Ideally, businesses can be both environmentally mindful and profitable. In Geneva, Switzerland this summer, a group of UC-Berkeley students is learning how.
Some 26 Berkeley students, Haas School of Business majors and otherwise, are participating in a new study-abroad program, Business Innovation for Sustainability, Social Responsibility, and Positive Impact, scheduled to last for five weeks. They arrived at the University of Geneva in late June.
“The idea is that a lot of the work around rethinking the role of business and the impact of business on the environment, it’s not being done by individual firms anymore,” says Haas professor Dave Rochlin, who is leading the program. “A lot of it is being done in public-private partnerships or with increased NGO involvement. Geneva is the center for this activity.”
THE INAUGURAL SUMMER
Rochlin started teaching innovation strategy in 2002, and has been teaching at Haas since 2010. His background is in the social, environmental NGO space, so when the UC system struck up a new relationship with the University of Geneva, he jumped at the opportunity.
“The intersection between business innovation and wider society is growing more critical,” he says. “I thought it would be useful to have a class that explains how business and society concerns are growing intertwined.”
The program includes two Haas classes, completed during students’ five weeks in Geneva. But the classes are a little different from most business lectures. Rochlin makes the most of the location, bringing in speakers frequently and taking the class on day-long trips at least once a week. His goal, he says, is to expose students to the relationship between business and social issues from a variety of standpoints.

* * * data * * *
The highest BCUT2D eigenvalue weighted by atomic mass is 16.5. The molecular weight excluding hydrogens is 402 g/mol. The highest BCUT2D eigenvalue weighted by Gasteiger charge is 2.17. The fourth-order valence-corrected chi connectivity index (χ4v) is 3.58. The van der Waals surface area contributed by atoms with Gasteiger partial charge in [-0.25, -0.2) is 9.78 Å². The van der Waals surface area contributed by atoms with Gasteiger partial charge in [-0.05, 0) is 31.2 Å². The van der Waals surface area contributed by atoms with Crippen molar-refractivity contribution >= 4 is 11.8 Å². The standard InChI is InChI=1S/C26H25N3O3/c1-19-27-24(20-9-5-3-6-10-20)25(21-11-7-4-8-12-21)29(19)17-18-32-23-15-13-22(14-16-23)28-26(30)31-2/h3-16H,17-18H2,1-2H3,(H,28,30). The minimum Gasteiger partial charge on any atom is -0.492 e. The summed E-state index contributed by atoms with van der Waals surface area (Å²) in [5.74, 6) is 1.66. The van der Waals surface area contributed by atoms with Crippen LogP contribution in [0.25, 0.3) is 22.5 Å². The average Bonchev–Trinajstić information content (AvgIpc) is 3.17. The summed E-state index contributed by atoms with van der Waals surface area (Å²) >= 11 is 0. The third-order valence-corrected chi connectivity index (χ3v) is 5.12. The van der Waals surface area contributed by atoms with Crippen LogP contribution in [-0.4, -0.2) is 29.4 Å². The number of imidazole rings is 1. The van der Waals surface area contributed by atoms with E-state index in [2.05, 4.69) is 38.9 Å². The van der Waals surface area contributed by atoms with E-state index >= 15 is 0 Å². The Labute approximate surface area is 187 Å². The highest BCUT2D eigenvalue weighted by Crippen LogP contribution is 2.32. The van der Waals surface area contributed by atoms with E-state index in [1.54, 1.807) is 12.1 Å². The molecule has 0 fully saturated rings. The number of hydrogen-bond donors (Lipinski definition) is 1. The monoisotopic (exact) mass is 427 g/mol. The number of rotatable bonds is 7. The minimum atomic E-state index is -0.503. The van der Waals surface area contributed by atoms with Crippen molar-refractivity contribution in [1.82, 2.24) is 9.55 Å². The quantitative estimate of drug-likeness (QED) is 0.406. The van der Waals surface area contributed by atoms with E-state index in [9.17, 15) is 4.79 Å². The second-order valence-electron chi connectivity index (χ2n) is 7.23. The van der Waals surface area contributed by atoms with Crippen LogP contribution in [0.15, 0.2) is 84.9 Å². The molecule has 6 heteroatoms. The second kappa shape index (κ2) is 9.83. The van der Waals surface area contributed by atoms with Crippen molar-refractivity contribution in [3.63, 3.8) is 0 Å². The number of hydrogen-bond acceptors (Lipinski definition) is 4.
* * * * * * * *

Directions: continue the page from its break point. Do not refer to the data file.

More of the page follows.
GENEVA IS A HUB OF ACTIVITY
This is possible, Rochlin says, because Geneva is a hub of activity in that space. For one, the United Nations is there, and there’s also a huge ecosystem of NGOs and industry-driven efforts concerning things like globalization and climate.
“The students are increasingly interested in understanding how businesses with values can be successful. So this course is a way for them to understand how they can make an impact down the line,” Rochlin says. “They want to measure their success by their positive impact on the world, and many of them are still sorting through what that means.”
To explain how business and environmental values collide, Rochlin says classes talked about palm oil, a key ingredient for many industries. The demand for palm oil has led to a lot of deforestation, he says, but a variety of players are now coming together to talk about how they can source palm oil sustainably. A lot of it has to do with transparency of supply chains, setting reasonable standards, and involving third parties to keep everyone honest, he says.
There’s a lot to learn, but Rochlin says they try not to have students in class for more than four hours a day, and they make a point to have afternoons and evenings free for exploring Geneva.
GENEVA IS AN EYE-OPENING CITY
Program participants Parker Garrett and Suvruta Iruvanti, both rising juniors at Haas, say Geneva is an eye-opening city to live in. Both had travelled internationally before, but both were impressed with Geneva’s environmental initiatives and efficiency. They say the busses run every two minutes, except when it rains — then, perhaps, the wait is a little longer. But it’s still better service than in most cities.
“It’s nice that we’ve had so long to get to know how people in Geneva live,” Iruvanti says. “We’ve all been to the grocery story too many times, and we’re really getting into the swing of things here.”
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